In Overextended you already have Bloodghast and Ichorid. You have access to free creatures of which you only want to play so many of. Now, there’s no mistake – Narcomoeba speeds the deck up a turn from cards like Ichorid. Coming directly into play is much more powerful than waiting until your next upkeep or requiring a land drop. However, without Dread Return, a bunch of free Narcomoebas isn’t as scary. You can maybe Cabal Therapy a couple times or have extra 1/1’s, but where do you go from there?
Dread Return is much different. There is no redundancy for Dread Return; there’s only one alternate cost reanimation spell you can play from your graveyard. Dread Return enables more powerful starts and allows Dredge to reanimate game-changing creatures.
So, if Dread Return is so much more powerful, why Dread Return over Narcomoeba?
Dread Return is alluring. It can certainly do powerful things, and it may add another wrinkle to the format. But rather than being a frustrating wrinkle, it’s a very interesting, if inconsistent, one. It says, “Some graveyard hate would be nice to consider, but you can certainly beat me even if you don’t play any.” It gives people who have been looking for an avenue to deploy this kind of strategy a new tool to consider without simultaneously warping the format.
I built up several versions of Dread Return based Dredge decks to pinpoint exactly what they could do. None of them were too good. The absolute best draw resulted in them reanimating a huge creature on turn two, but that’s far, far, far less likely that just an already legal Reanimator deck doing that. (Or Combo Elves just killing you on turn two.)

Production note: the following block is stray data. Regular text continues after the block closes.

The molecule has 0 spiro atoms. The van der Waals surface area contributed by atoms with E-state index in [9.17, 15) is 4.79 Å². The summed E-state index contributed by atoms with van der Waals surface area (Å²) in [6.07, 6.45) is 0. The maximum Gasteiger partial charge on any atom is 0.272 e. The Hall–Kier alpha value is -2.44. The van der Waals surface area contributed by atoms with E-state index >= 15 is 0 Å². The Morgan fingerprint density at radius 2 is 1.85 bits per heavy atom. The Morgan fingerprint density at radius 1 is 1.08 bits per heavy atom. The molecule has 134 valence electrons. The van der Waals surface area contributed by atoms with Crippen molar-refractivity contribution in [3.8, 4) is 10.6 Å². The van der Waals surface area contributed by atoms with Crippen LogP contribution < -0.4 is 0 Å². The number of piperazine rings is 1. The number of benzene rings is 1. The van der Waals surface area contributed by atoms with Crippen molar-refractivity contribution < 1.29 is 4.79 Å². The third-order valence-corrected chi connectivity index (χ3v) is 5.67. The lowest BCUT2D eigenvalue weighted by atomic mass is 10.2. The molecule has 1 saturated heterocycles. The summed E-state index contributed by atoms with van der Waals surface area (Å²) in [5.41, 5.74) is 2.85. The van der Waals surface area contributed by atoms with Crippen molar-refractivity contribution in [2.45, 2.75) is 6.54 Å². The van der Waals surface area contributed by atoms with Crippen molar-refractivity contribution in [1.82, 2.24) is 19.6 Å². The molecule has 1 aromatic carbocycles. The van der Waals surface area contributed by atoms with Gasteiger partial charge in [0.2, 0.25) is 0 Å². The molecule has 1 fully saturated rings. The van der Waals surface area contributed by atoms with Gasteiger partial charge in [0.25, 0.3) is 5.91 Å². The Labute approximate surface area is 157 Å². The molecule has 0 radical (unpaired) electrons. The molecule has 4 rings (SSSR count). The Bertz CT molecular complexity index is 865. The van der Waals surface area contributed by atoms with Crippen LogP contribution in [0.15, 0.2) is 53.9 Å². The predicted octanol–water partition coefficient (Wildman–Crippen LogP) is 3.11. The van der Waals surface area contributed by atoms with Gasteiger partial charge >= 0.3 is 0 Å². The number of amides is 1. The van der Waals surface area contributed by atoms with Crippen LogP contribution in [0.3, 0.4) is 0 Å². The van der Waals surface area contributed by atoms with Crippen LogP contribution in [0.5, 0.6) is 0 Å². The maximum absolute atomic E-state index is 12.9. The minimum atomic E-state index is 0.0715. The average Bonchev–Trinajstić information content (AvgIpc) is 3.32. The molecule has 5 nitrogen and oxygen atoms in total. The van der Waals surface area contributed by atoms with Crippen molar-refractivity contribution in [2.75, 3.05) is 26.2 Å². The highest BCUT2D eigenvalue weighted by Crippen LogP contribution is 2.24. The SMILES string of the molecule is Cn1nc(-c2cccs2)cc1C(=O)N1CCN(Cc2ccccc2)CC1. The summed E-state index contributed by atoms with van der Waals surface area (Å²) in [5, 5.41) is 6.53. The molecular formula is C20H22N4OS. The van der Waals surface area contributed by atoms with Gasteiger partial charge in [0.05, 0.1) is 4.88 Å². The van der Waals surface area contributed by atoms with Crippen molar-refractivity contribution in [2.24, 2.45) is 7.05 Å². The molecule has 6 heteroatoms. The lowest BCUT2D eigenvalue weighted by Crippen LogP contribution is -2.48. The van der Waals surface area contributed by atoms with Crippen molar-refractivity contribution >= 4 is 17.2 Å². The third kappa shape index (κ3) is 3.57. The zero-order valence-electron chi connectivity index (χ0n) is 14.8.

For the turn two reanimation to happen, you have to play a turn one discard outlet, discard a dredger and dredge, then turn two cast Careful Study dredging twice and hitting two Bloodghasts, a Dread Return, and a reanimation target, then play your land for the turn and return two Bloodghasts, followed by a Dread Return targeting whichever creature you are reanimating. Like I said – unlikely.
More realistically, with a pretty good draw and no opposing disruption you can reanimate a creature and maybe Cabal Therapy on turn three. Most commonly, you’re going to be doing it on turn four if everything goes right, which is the same turn many combo decks will outright kill you. Without all of those Zombie tokens, life as a Dredge deck gets a lot harder. (Plus you lose its main form of resilience.)
Dread Return certainly ups the deck’s power, but not close to intolerably so. It’s exciting for many players that a deck like this can exist, but it’s also simultaneously relieving for many other players that it’s not something you have to sideboard 8 cards to beat.
At its most powerful, it will just be another playable deck in the Overextended metagame. It’s not even clear that going all-in on Dread Return will be better than something like Pedestrian’s more consistent Friggorid-like take on the Dredge deck.
If Dread Return becomes a problem, it will likely be swapped for Narcomoeba in the next banned list update. However, I don’t anticipate it being one.
Aether Vial is a tremendously powerful card. Though it took many people a while to catch onto the Vial, it quickly exploded in popularity once players realized just how good it was. Does it belong in Overextended?